Somehow We Survive
One of my favorite poems ever.
Dennis Brutus spoke at my college the first year I was there. We printed this poem in a student magazine that I helped publish.
A vocal opponent of apartheid in South Africa, Brutus was banned from speaking, teaching or gathering with more than two people outside his family. In 1960 he faced arrest and fled the country. He was arrested in Mozambique and then, during an escape attempt, was shot in the back.
Brutus was sent to Robbin Island, where he spent 18 months in prison in the cell next to Nelson Mandela.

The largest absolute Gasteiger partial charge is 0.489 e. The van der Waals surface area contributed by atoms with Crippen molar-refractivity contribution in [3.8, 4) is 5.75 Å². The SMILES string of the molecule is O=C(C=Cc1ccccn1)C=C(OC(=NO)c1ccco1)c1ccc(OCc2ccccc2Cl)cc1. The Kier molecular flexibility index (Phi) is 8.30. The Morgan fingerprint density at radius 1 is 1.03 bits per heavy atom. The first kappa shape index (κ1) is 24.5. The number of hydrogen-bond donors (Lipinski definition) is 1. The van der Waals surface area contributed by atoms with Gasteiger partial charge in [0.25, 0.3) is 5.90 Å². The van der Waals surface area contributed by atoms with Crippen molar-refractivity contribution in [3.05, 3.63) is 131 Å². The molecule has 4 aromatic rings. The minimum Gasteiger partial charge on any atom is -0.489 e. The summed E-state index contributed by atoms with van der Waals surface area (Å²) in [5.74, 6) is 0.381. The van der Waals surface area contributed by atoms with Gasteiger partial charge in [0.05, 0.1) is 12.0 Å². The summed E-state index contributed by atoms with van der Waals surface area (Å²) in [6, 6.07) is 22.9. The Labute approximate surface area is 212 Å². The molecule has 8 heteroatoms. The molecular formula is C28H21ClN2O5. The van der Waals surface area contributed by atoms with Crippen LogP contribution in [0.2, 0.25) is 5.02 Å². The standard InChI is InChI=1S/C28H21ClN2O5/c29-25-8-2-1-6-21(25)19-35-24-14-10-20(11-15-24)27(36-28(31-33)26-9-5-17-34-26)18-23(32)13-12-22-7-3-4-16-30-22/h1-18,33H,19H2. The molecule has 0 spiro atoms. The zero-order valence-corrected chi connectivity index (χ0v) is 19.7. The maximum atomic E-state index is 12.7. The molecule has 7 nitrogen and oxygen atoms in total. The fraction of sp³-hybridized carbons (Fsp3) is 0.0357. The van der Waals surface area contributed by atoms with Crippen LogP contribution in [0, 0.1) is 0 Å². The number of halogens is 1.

I especially love the strength of the words that end each line. They are almost a poem unto themselves
by Dennis Brutus
and tenderness, frustrated, does not wither.
Investigating searchlights rake
our naked unprotected contours;
over our heads the monolithic decalogue
of fascist prohibition glowers
and teeters for a catastrophic fall;
boots club the peeling door.
But somehow we survive
severance, deprivation, loss.
Patrols uncoil along the asphalt dark
hissing their menace to our lives,
most cruel, all our land is scarred with terror,
rendered unlovely and unloveable;
sundered are we and all our passionate surrender
but somehow tenderness survives.